The mayor’s reply appears weak and unconvincing

By Alex P. Vidal

“Always remember that your calmness under fire is your best defense in any argument or discussion.”—Robert Greene

I HAVE no love lost for a suspected criminal and declared terrorist Arnie Teves, suspended congressman of the third district of Negros Oriental, but I noticed that, so far, he has the “upper hand” in his ongoing verbal joust against his “former boss” and colleague in the House of Representatives, Bacolod City mayor Alfredo Abelardo Benitez.

Of course, Benitez is more credible than the thrash-talking toughie, who remains in hiding since he left the Philippines in February 2023.

By “upper hand” means it seems Teves has managed to convince the public he and Benitez once had a “special” partnership politically and otherwise (including illegal gambling operations, etcetera?).

Illegal gambling may not be shocking for those familiar with Negros politics. It’s the “etcetera” that’s scary. Let’s hope it’s only a mirage.

And when the goings got tough or when push came to shove, Benitez had supposedly ditched him; but (the “problem” is) Teves knew where the bodies were buried, so to speak.

“Ayoko sana na pangalanan kita, pero masyado na akong iniipit… pero boss pakibayaran mo naman ‘yung utang mo sa akin. Maawa ka naman sa pamilya ko (It wasn’t my intention to name you, but I’m already in dire straits. Kindly pay the debt you owe me, boss; have pity on my family.),” Teves appealed to Benitez in a social media video recently.


Instead of answering Teves’ intriguing accusations squarely, all Benitez could say was, “Go home and face your cases.”

Going back to the Philippines is Teves’ “best option,” Benitez said in a press conference.

The mayor lamented: “It’s heartbreaking to be in his situation but that’s the law. There are things that we must abide by, and we cannot bend the law for anyone. If there’s anything that needs to be confiscated, then by all means, it should be done.”

I saw Benitez’s repartee on video and was concerned by his crisp simpers and unnecessary body and hand movements while elucidating something.

It appeared Benitez got rattled and was grappling for words to parry Teves’ loaded assault.

I told myself, “Oh my, can Benitez just explain his point in simple vernacular words or without the highfalutin English?”

I thought the city mayor would be more convincing and devastating if he spoke in Hiligaynon (the dialect both in Negros Occidental and Oriental) instead of delivering it in halted English—unlike Teves who sharply and voluminously pinged him in Tagalog.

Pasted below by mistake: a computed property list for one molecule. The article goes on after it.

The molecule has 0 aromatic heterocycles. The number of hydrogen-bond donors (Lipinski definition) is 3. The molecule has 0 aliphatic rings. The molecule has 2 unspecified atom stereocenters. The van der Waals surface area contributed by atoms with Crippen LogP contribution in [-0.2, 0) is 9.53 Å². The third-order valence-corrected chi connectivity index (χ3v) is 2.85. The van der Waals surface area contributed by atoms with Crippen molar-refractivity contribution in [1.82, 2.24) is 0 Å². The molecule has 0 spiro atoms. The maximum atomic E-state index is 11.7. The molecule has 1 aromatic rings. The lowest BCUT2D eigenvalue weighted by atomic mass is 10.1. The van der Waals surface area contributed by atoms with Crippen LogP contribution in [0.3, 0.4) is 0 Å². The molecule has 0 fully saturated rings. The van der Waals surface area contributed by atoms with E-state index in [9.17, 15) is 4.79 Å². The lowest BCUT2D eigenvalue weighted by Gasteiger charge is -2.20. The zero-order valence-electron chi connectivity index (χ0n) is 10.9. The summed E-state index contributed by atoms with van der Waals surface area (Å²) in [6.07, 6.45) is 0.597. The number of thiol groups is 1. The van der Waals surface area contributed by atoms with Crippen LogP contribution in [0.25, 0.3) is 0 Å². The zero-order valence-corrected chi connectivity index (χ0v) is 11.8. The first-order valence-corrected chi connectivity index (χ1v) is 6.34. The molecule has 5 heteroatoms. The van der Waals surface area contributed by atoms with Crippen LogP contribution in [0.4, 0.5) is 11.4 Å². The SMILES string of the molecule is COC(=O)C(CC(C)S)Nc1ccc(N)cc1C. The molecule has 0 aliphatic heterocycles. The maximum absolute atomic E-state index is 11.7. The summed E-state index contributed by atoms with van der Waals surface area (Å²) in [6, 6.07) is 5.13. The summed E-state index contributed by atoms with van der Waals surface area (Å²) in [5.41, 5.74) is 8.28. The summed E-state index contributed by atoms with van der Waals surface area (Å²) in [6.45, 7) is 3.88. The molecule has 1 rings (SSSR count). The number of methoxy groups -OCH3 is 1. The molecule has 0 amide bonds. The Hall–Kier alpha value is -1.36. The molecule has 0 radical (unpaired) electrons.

Teves, suspected mastermind in the gruesome massacre in Pamplona, Negros Oriental that killed nine people, including Governor Roel Degamo on March 4, claimed he used to act as Benitez’s “bodyguard” saying he was the one who provided for the now city mayor’s helicopter services when the latter was traveling to Mindanao, among other destinations in the countryside.

Teves’ wrath versus Benitez came days after the Anti-Terrorism Council ATC) released a 10-page resolution stating the “Teves Terrorist Group,” supposedly headed by Teves, allegedly created an atmosphere of fear among residents of Negros Oriental, through a series of killings.


NATIONAL CATASTROPHE. When the Philippine Football Team was ousted by powerhouse Norway, 0-6 in its second match in the 2023 FIFA Women’s World Cup in New Zealand on July 30, it was accepted by Pinoy fans since it was a World Cup and it was the Philippines’ first participation where the country notched a major win vs host New Zealand, 1-0. But when the US Football Team, a many time World Cup champion, was eliminated by Sweden in the penalty shootout, 4-5, it was like a national catastrophe for the Americans.

BOX OFFICE MOVIE. “Barbie” has raked in $1 billion at the global box office barely three weeks into its run. This makes Greta Gerwig the first solo female director with a billion-dollar movie. Meanwhile, “Oppenheimer” surpassed $500 million over the weekend, setting a new box office record for highest grossing film set during World War II.

(The author, who is now based in New York City, used to be the editor of two daily newspapers in Iloilo.—Ed)